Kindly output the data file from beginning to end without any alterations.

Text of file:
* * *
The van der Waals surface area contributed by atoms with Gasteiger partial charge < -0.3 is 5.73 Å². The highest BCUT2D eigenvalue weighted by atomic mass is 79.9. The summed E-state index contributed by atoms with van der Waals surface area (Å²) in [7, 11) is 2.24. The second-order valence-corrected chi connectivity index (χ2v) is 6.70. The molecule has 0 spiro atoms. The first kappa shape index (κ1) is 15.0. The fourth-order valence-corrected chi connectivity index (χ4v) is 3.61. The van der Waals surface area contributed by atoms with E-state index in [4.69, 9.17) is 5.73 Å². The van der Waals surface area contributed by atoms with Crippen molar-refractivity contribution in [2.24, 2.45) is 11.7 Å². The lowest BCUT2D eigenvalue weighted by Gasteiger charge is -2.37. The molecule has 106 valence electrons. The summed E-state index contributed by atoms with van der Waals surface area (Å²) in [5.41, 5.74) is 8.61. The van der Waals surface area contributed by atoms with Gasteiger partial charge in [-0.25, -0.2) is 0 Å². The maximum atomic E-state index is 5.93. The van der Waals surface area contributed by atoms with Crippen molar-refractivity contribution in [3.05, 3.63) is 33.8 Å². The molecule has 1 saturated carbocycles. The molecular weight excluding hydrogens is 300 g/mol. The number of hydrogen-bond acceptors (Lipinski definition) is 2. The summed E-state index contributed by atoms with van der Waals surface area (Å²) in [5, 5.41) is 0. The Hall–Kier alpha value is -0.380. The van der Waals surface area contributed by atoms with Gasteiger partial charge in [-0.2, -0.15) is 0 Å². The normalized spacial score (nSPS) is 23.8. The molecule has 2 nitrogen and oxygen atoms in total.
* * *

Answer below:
The van der Waals surface area contributed by atoms with Gasteiger partial charge < -0.3 is 5.73 Å². The highest BCUT2D eigenvalue weighted by atomic mass is 79.9. The summed E-state index contributed by atoms with van der Waals surface area (Å²) in [7, 11) is 2.24. The second-order valence-corrected chi connectivity index (χ2v) is 6.70. The molecule has 0 spiro atoms. The first kappa shape index (κ1) is 15.0. The fourth-order valence-corrected chi connectivity index (χ4v) is 3.61. The van der Waals surface area contributed by atoms with E-state index in [4.69, 9.17) is 5.73 Å². The van der Waals surface area contributed by atoms with Crippen molar-refractivity contribution in [2.24, 2.45) is 11.7 Å². The lowest BCUT2D eigenvalue weighted by Gasteiger charge is -2.37. The molecule has 106 valence electrons. The summed E-state index contributed by atoms with van der Waals surface area (Å²) in [5.41, 5.74) is 8.61. The van der Waals surface area contributed by atoms with Gasteiger partial charge in [-0.25, -0.2) is 0 Å². The maximum atomic E-state index is 5.93. The van der Waals surface area contributed by atoms with Crippen molar-refractivity contribution in [3.05, 3.63) is 33.8 Å². The molecule has 1 saturated carbocycles. The molecular weight excluding hydrogens is 300 g/mol. The number of hydrogen-bond acceptors (Lipinski definition) is 2. The summed E-state index contributed by atoms with van der Waals surface area (Å²) in [5, 5.41) is 0. The Hall–Kier alpha value is -0.380. The van der Waals surface area contributed by atoms with Gasteiger partial charge in [-0.2, -0.15) is 0 Å². The normalized spacial score (nSPS) is 23.8. The molecule has 2 nitrogen and oxygen atoms in total.